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First NGO aid gets to Ethiopia's Tigray, businesses to re-open

Ethiopians, who fled the conflict in the Tigray region in northern Ethiopia are seen receiving aid after reaching Al Qadarif State, Sudan on November 24, 2020 [Stringer - Anadolu Agency]
Ethiopians, who fled the conflict in the Tigray region in northern Ethiopia are seen receiving aid after reaching Al Qadarif State, Sudan on November 24, 2020 [Stringer - Anadolu Agency]

The first non-governmental aid convoy since fighting started arrived in the capital of Ethiopia's northern Tigray region on Saturday, as the government ordered businesses to re-open and officials to return to work, Reuters reports.

The federal government restricted access to Tigray after fighting began on Nov. 4 between its troops and the Tigray People's Liberation Front (TPLF), a political party that ruled the province. So far the conflict in Africa's second-most populous nation is believed to have killed thousands of people and displaced around 950,000.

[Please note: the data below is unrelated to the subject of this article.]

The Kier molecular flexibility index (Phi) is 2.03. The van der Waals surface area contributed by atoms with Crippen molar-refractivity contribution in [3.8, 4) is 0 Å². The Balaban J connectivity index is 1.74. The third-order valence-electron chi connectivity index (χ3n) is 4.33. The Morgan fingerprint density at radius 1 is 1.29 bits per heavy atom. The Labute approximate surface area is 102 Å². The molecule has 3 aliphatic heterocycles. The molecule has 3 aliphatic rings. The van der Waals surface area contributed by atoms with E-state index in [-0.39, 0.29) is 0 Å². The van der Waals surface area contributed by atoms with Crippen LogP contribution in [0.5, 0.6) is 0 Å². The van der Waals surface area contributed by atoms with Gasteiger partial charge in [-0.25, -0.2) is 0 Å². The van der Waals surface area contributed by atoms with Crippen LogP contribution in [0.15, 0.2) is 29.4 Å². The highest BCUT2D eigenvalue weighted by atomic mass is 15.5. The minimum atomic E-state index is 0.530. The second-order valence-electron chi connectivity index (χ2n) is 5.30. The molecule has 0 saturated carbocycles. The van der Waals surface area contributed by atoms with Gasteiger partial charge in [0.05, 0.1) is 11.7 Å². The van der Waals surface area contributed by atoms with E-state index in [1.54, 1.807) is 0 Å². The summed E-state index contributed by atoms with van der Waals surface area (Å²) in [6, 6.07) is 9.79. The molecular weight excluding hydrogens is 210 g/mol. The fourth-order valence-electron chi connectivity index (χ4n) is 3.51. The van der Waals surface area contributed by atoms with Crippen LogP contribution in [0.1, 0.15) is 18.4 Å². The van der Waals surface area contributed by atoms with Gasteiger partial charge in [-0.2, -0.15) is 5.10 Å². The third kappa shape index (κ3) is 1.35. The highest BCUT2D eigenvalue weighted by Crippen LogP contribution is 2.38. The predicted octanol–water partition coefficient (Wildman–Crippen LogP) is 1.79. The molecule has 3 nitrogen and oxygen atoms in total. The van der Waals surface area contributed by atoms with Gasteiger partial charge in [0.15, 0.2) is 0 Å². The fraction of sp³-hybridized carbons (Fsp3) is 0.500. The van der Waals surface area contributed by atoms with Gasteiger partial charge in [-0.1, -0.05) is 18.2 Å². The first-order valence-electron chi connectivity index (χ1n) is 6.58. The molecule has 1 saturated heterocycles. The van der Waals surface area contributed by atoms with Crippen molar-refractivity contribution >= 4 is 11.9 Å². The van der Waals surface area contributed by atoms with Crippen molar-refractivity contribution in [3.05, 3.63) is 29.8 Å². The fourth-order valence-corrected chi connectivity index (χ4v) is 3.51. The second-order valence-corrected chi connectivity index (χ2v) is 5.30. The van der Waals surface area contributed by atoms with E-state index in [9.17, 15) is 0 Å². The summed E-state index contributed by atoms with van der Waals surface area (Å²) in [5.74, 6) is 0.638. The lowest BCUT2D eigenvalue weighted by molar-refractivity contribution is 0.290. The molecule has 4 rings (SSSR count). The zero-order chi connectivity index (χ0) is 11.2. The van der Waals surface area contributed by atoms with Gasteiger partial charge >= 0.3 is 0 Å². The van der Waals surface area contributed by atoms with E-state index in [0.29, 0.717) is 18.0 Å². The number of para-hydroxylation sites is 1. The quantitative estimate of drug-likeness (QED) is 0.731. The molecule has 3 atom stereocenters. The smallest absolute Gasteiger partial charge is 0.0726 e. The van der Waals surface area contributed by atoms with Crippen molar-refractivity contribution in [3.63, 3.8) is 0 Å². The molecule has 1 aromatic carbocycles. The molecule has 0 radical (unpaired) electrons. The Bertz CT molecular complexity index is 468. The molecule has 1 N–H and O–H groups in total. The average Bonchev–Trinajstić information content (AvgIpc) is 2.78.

But the tempo of fighting seems to have slowed since the government announced the capture of the regional capital Mekelle late last month, although information is hard to verify due to the restrictions.

Phone and internet connections are gradually being restored, but most of the region remains unreachable for journalists and outside aid agencies.

READ: Ethiopia to return refugees from Sudan

The convoy of seven white trucks that arrived in Mekelle was organised by the International Committee of the Red Cross (ICRC) and the Ethiopian Red Cross, the ICRC said.

"Doctors and nurses have been … weeks without new supplies, running water, and electricity," said Patrick Youssef, the ICRC's regional director for Africa. "This medical shipment will inject new stocks, help patients," and reduce those impossible life-or-death triage decisions."

It's unclear what will happen to civilians displaced by the fighting.

Nearly 50,000 refugees, mostly Tigrayans, have crossed into eastern Sudan since early November. Nearly 15,000 are at Um Rakoba camp, where long lines of people waited for food with plates in their hands and new arrivals constructed shelters using tree branches.

"We don't have enough food or shelter here, but I am too scared to go back," said Tewelo Gabrageres, 35-year-old trader.

READ: Sudan harmed most by Ethiopia Nile dam conflict

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